Mexican leftist leader Andrés Manuel López Obrador has a message to foreign oil tycoons: investing in Mexico’s oil industry “would be like buying goods without a receipt, something crooked, tantamount to piracy.” In a letter to ExxonMobil ( NYSE: XOM) CEO Rex W. Tillerson, the two-time Presidential candidate warned that the Mexican Constitution prohibits the participation of private companies in the oil industry.
Letters have been sent to foreign oil companies, advising them of the opposition in Mexico to the energy industry reforms proposed by the government in August, leftist leader Andres Manuel Lopez Obrador said.
ExxonMobil Corp. chairman and CEO Rex Tillerson was told in a letter that the Mexican Constitution prohibits the participation of private companies in the oil industry, the former presidential candidate said.
Leftist leader Andres Manuel Lopez Obrador urged senators from Mexico’s largest opposition parties at a rally over the weekend to form a coalition to vote against the energy and tax reforms proposed by the Peña Nieto administration.
Senators from the leftist Party of the Democratic Revolution, or PRD, and the conservative National Action Party, or PAN, should vote “with absolute independence, as true representatives of the people,” against the reforms proposed by President Enrique Peña Nieto, Lopez Obrador said in a address delivered to thousands of his supporters in Mexico City’s Zocalo plaza on Sunday.
A total of 421,233 people have signed a petition calling on the government to hold a referendum on Mexico’s proposed energy industry reforms, former presidential candidate Andres Manuel Lopez Obrador said Monday.
The campaign will continue in an effort to reach 1 million signatures by Oct. 27, when the leftist National Regeneration Movement, or Morena, holds its convention, Lopez Obrador said during a press conference in the Gulf city of Veracruz.
On May 7th Enrique Peña Nieto, Mexico’s president, showed off some of the fancy political footwork that days before had earned him the gushing endorsement of his first visiting head of state, Barack Obama. Flanked in the National Palace by leaders of Mexico’s three main political parties, he resurrected an ambitious reform programme that a scandal in his Institutional Revolutionary Party (PRI) had threatened to derail.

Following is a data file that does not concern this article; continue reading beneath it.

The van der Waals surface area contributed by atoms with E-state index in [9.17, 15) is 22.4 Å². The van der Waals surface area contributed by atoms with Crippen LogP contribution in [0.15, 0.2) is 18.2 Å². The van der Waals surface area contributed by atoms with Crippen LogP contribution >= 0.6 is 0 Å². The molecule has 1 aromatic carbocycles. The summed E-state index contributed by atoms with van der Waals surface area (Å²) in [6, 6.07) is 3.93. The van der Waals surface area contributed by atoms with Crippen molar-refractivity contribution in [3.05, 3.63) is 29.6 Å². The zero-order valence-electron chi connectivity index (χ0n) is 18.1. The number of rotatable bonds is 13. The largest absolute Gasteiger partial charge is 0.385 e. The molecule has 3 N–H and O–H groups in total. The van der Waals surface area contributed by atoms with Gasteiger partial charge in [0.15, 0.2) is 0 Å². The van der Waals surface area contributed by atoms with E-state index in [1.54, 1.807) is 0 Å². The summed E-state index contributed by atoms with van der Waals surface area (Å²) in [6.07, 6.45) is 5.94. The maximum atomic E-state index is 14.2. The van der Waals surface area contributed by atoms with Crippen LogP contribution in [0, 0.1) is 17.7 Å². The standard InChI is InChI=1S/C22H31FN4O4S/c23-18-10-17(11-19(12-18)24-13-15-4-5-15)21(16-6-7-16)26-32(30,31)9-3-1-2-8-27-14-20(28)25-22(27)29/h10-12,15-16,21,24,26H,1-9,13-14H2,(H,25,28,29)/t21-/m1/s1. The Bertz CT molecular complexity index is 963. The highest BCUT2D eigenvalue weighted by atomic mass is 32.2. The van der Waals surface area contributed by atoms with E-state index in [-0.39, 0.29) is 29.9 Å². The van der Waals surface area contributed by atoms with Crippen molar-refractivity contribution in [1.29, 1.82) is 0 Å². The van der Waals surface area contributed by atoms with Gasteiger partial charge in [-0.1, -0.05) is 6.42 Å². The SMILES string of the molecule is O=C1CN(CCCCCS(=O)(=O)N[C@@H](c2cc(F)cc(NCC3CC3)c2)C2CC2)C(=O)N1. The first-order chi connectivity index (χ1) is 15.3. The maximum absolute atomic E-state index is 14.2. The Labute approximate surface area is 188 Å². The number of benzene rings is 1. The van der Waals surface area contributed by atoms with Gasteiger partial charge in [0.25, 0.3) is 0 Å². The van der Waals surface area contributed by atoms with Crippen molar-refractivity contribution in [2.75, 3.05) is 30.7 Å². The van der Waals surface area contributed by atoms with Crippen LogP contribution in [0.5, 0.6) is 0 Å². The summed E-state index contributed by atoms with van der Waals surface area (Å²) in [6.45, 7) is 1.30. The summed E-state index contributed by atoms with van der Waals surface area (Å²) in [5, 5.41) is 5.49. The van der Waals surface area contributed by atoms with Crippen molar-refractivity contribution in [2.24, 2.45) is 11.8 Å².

Notwithstanding finger-wagging by opposition leaders, Mr Peña persuaded them to restart a tri-party political pact that is the crown jewel of his five-month-old administration. On May 8th the pact was put into action when the government sent a package of bills to Congress to increase bank lending and competition. Next it hopes to liberalise the state-strangled oil industry and raise taxes broadly. Eventually, as Mr Obama succinctly put it, the aim is for Mexicans to make it through each day without paying a bribe.
Mexico City was once feared as being the most dangerous city in the planet. A new network of security cameras, and a focus on community police-work and patrols, have helped entrepreneurs, restaurant owners, and young professionals out of a decade of stalled urban renewal programs, and fostered the emergence of a vibrant nightlife. As street gangs have receded to fringe neighborhoods, crime has fallen, and many late night partiers have a different concern: the fear of being detained at the breathalyzer checkpoints.
Starting in 2000 with the election of leftist politician Andres Manuel Lopez Obrador as Mexico City’s mayor, the city began investing in a series of innovative social programs. Shannon O’Neil, a Mexico expert from the Council on Foreign Relations, explained that Marcelo Ebrard, who was mayor between 2006 and 2012, and his predecessor, Obrador, “went street by street in the Centro Historico and got rid of the ambulantes [unregistered street vendors]. It’s a variant of the broken windows theme.” Ebrard also told the police to focus on ticketing drivers who neglected to wear seatbelts. He installed security cameras throughout the city, and set up the alcoholímetro checkpoints to crack down on drunk driving.